How to Train Your Cat to Adapt to a New House

Moving house is traumatic enough for the human occupants, so imagine what it is like for your cat, who is a territorial animal by nature. Of course, if you are moving into a new home and watching it being built by stages, you can introduce your cat to his new plot of land on weekly visits and build up a sense of familiarity with his new surroundings.

This is where training your cat to walk on a lead comes into its own. If you are having to wait for the previous owners to vacate the house before moving in, then it might be best not to take your cat on regular visits, especially if other cats are in residence. Old properties can also be a source of problems to your cat. Many of these are sold with current certificates identifying preservation treatments, which can be toxic to cats for some time after moving in. These include treatments for woodworm and stains for internal timbers.

Equipment: A harness or collar, a lead, a cat carrier, blankets, cardboard box(es). catnip, treats.

Training objective: To ease the transition of your cat into his new home in as short a time as possible.

Training steps

  1. Make sure that your pet is acclimatised to travelling in his carrier before the impending move.
  2. Restrict your cat on moving day by either locking him into a familiar room with his possessions, or removing him to alternative accommodation that you know he will be happy with.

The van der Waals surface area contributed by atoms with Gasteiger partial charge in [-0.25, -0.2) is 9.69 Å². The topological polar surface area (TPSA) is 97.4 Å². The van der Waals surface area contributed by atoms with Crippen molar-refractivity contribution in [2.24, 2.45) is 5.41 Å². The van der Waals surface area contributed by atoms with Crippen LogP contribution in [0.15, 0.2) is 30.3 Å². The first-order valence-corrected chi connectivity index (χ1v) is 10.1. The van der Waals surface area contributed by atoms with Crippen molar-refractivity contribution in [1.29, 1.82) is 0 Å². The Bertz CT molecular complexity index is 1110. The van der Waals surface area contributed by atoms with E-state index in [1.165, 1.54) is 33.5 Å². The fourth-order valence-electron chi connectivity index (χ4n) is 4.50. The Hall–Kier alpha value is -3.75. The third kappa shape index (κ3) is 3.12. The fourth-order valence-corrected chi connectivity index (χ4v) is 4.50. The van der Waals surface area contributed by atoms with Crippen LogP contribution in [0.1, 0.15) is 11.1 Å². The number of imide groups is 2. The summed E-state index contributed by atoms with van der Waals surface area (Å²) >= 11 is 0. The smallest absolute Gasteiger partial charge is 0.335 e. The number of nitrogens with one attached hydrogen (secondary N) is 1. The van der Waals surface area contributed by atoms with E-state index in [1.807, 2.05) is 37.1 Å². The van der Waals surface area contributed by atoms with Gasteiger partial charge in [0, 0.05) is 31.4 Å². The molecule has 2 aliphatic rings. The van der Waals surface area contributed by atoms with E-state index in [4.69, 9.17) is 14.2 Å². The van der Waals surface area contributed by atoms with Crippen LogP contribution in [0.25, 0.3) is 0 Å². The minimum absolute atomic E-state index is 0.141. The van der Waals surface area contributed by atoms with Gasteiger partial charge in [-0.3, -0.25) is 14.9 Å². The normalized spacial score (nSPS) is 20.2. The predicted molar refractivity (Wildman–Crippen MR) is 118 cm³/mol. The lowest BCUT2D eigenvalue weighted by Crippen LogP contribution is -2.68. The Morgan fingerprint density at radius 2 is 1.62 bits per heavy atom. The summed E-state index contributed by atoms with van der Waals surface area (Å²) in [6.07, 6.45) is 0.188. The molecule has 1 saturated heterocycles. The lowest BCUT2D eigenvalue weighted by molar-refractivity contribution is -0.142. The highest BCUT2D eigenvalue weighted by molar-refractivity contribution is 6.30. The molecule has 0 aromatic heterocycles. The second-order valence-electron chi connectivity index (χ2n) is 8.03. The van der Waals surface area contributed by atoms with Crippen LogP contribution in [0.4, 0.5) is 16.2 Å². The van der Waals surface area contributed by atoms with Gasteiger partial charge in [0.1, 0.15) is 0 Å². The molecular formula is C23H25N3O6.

3. In your new home, transfer your cat’s possessions into an ‘isolation’ room while the removal process is continuing. Provide your cat with a temporary hiding place, a cardboard box with a cut-out cat hole is ideal for this purpose. To make it even more acceptable to your cat, sprinkle a little catnip inside. Do not use a box that has been previously used for storing detergents, bleaches or other household cleaners.
  4. Let your cat out into your new home after the removal men have departed. Make sure all windows, external doors and cupboards are closed, including any other potential exit points such as chimneys, and give him the chance to explore his new surroundings, one room at a time at his leisure.
  5. Arrange his feeding tray in a similar way to that of his old home, and give him his favourite foods. Some cats show an external reaction to the stress of the move by refusing to eat and drink for a day or so. If your cat reacts in such a way, keep a close eye on him, in the event of an illness developing.
  6. Make sure that you give your cat even more affection at this time to see him through the stress of the move.

Filed Under: Pets & Animals


About the Author: Fred Goodson has a passion for pets and animals. He has 4 dogs and is planning to have another one. He is also a blogger who writes about pets and animals. Currently, he is living in New Jersey.

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